Council Democrats' majority shrinks as Evans switches to GOP - 13 WTHR Indianapolis

Council Democrats' majority shrinks as Evans switches to GOP

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Jose Evans (R-Indianapolis) Jose Evans (R-Indianapolis)
Gil Hernandez owns a Mexican restaurant just east of downtown. Gil Hernandez owns a Mexican restaurant just east of downtown.
INDIANAPOLIS -

A shake-up in Indianapolis politics means a slimmer majority for City-County Council Democrats, and a big win for local Republicans.

Jose Evans announced Tuesday his decision to switch to the Republican party. Evans, who was first elected to the council in 2007 as a Democrat, is now a Republican.

Evans' move doesn't flip control, but makes it a lot tighter. Instead having a 16-13 majority, Democrats have 15-14 (or one-vote) majority.

Evans, who briefly ran for mayor in 2011, wanting to take on Republican Greg Ballard, says he's been thinking about the switch for a few years. He says he wants a bigger voice and Republicans who've done poorly among Hispanics at the polls want more diversity in office.

The switch also gives the mayor a better shot with his agenda. As for what finally prompted Evans to flip parties?

"This is a decision based on having more of a voice, being more vocal and having a seat at the table to be able to represent my constituents," he said.

Kyle Walker, the chair of the Marion County GOP, said the switch definitely helps the mayor.

"I think it's an additional vote, obviously, in many cases for his agenda. I think that's important. It's an additional voice to support the efforts the mayor has already undertaken and continues to in the neighborhoods, and Jose will be a strong supporter of that," said Walker.

Council President Maggie A. Lewis issued this statement: "Today, Councillor Jose Evans announced his decision to leave the Democratic party. We thank him for his service and wish him well in his endeavors."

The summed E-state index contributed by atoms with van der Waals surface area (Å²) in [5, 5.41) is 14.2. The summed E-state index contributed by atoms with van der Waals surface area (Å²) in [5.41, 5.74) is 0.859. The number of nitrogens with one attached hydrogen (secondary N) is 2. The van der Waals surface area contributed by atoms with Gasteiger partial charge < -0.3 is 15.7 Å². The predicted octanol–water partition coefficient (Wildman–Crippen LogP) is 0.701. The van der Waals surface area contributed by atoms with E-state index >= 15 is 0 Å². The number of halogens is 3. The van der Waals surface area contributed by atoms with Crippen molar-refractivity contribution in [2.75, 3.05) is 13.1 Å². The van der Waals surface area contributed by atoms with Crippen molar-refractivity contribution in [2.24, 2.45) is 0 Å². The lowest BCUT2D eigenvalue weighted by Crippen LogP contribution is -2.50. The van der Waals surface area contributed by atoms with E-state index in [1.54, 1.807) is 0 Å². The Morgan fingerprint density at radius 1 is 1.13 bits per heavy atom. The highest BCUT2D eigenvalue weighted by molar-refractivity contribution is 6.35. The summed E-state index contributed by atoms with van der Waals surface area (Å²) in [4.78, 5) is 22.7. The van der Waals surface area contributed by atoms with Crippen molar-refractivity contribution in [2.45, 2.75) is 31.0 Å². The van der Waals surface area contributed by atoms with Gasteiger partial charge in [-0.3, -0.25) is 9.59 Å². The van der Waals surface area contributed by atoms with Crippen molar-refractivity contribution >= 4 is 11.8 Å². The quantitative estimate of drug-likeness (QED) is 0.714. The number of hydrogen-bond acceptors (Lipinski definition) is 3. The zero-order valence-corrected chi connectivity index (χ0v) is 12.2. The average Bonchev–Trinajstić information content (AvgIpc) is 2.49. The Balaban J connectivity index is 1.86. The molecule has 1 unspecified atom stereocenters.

The announcement came as Republican National Committee Chair Reince Priebus touched down in Indianapolis as part of his "listening tour."

After Mitt Romney lost the presidential race to Barack Obama, Priebus has been looking for ways to win over Hispanic and other minority voters.

Gil Hernandez owns a Mexican restaurant just east of downtown. He's not political. He's not even sure who Jose Evans is, but he is glad Republicans are reaching out to Hispanics and other minorities.

Hernandez said, "This is good for everyone, good for the country. Everybody is hoping this country gets better and better."

Getting Evans to jump the aisle, wasn't just about making inroads in the council. As Indiana Republican Party Chair Eric Holcomb said, "Jose is of a specific community where we need to grow and develop relationships, so he'll be able to introduce us to folks we've not met before."

But as Holder pointed out, with just two Hispanics in the General Assembly, (one a Democrat, one a Republican) both parties need to do a better job of recruiting minority candidates.

He called that number "unacceptable."

Roberto Curci, a professor at Butler University, couldn't agree more.

"Democrats and Republicans need to bring more Hispanics to serve in different capacities. It's a matter of understanding the needs and expectations of different communities," said Curci.

He hopes the courting of Hispanics goes beyond winning the next election.

"I understand winning elections is important and a driving force, but we have to take a longer view," he said. "It's not just a pat toward residency or citizenship but it is really about opening doors for these individuals to be successful living in the community."

One Hispanic Republicans are unlikely to recruit? Democratic Councilor Zach Adamson.

"They're just repackaging the same idea, an idea that's repelled people from aligning themselves with the Republican party," he said.

Still as Republicans work to broaden their base, Democrats may have to work harder to keep theirs.

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